ChevronTexaco has two other concessions in Angola. Block 2, in which the company operates and has a 20 percent interest, and Block FST, in which the company has a 16 percent nonoperated interest, had a combined net production of 7,100 barrels of crude oil per day in 2003.
The Angola LNG Project is an integrated gas utilization project. ChevronTexaco and Sonangol, the state oil company of Angola, are co-leading the project in which the company has a 36 percent interest.
Republic of Congo: ChevronTexaco has a 30 percent interest in NKossa, Nsoko and Moho-Bilondo exploitation permits and a 29 percent interest in the Marine VII Kitina and Sounda exploitation permits, all of which are in offshore Congo and adjacent to the companys concessions in Cabinda. Net production from ChevronTexacos concessions in the Republic of Congo averaged 13,300 barrels of crude oil per day in 2003. An assessment of the Moho and Bilondo discoveries progressed during 2003, and a development decision is expected in 2004.
Chad-Cameroon: ChevronTexaco is partner in a project to develop landlocked oil fields in southern Chad and transport crude oil by pipeline to the coast of Cameroon for export to world markets. At the end of 2003, the overall development project was substantially complete. The companys first sales of Chad production occurred in late 2003. ChevronTexaco has a 25 percent interest in the upstream operations and has approximately a 23 percent interest in the pipeline.
Equatorial Guinea: ChevronTexaco is a 45 percent partner and operator of Block L offshore the Republic of Equatorial Guinea. The first exploration well, Ballena-1, was completed in April 2003, and the partnership is currently progressing with the evaluation of the block.
China: ChevronTexaco has a 33 percent interest in Block 16/08, located in the Pearl River Delta Mouth Basin. Daily net production from the six fields in this block averaged 14,700 barrels of crude oil per day in 2003. The company has a 25 percent interest in QHD-32-6 in Bohai Bay, which had 2003 average net production of 8,300 barrels of crude oil per day.
Indonesia: ChevronTexacos interests in Indonesia are managed by two wholly owned subsidiaries, P.T. Caltex Pacific Indonesia (CPI) and Amoseas Indonesia (AI). CPI accounts for about 40 percent of Indonesias total crude oil output and holds an interest in five production-sharing contracts (PSCs). AI is a power generation company that operates the Darajat geothermal contract area in West Java and a
cogeneration facility in support of CPIs operation in North Duri. In addition to the above interests, ChevronTexaco has a 25 percent nonoperated interest in South Natuna Sea Block B.
ChevronTexacos share of net production during 2003 was 251,000 barrels of oil-equivalent per day. CPI continues to execute projects that are designed to optimize production from its existing reservoirs. The Duri Field in the Rokan Block, under steamflood since 1985, is the largest steamflood project in the world, with net production averaging 116,000 barrels of crude oil per day in 2003. ChevronTexacos net production from South Natuna Sea Block B in 2003 was about 15,400 barrels of oil-equivalent per day.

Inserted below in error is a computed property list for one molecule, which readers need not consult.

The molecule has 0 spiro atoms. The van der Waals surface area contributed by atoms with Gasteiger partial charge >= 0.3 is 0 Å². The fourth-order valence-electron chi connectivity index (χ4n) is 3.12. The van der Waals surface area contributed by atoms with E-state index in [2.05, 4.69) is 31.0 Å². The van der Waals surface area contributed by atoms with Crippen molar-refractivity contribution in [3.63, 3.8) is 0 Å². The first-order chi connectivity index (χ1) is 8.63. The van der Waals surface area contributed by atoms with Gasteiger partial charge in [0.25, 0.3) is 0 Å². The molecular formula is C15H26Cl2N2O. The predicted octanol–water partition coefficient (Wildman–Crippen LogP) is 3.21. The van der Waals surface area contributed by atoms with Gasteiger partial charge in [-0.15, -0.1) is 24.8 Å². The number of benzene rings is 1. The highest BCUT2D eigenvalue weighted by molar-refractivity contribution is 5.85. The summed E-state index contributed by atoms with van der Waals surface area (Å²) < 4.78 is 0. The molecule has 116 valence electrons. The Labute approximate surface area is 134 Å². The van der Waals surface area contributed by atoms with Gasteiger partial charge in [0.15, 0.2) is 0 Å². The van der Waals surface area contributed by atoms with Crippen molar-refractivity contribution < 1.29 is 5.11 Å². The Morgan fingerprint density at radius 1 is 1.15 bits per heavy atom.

Thailand: ChevronTexaco operates Block B8/32 in the Gulf of Thailand with a 52 percent interest. During 2003, the company was awarded the exploration and production rights to two additional offshore concessions. The companys interests in the newly acquired Blocks G4/43 and 9A are 85 percent and 52 percent, respectively. The company also holds a 33 percent interest in exploration Blocks 7, 8 and 9, which are currently inactive pending resolution of border issues between Thailand and Cambodia.
Block B8/32 produces crude oil and natural gas from three fields: Tantawan, Maliwan and Benchamas. Daily net production in 2003 from these fields was 104 million cubic feet of natural gas and 24,600 barrels of crude oil. During the year, the company drilled 44 development wells and installed three platforms in Block B8/32. In early 2004, the company completed an upgrade of processing capacity at the Benchamas Field, increasing total capacity to approximately 65,000 barrels of crude oil per day (34,000 net barrels of crude oil per day). During 2004, an exploration program is planned to continue to evaluate the remaining areas of Block B8/32 and the recently acquired concessions.
Cambodia: ChevronTexaco operates and holds a 70 percent interest in Block A, located offshore Cambodia in the Gulf of Thailand. Efforts are under way to reduce the companys working interest in the block to 55 percent. The concession covers approximately 1 million net acres. In 2003, ChevronTexaco drilled one exploration well without commercial success. New 3D seismic data has been acquired and processed over a portion of the block, and the drilling of additional exploration wells is planned for 2004.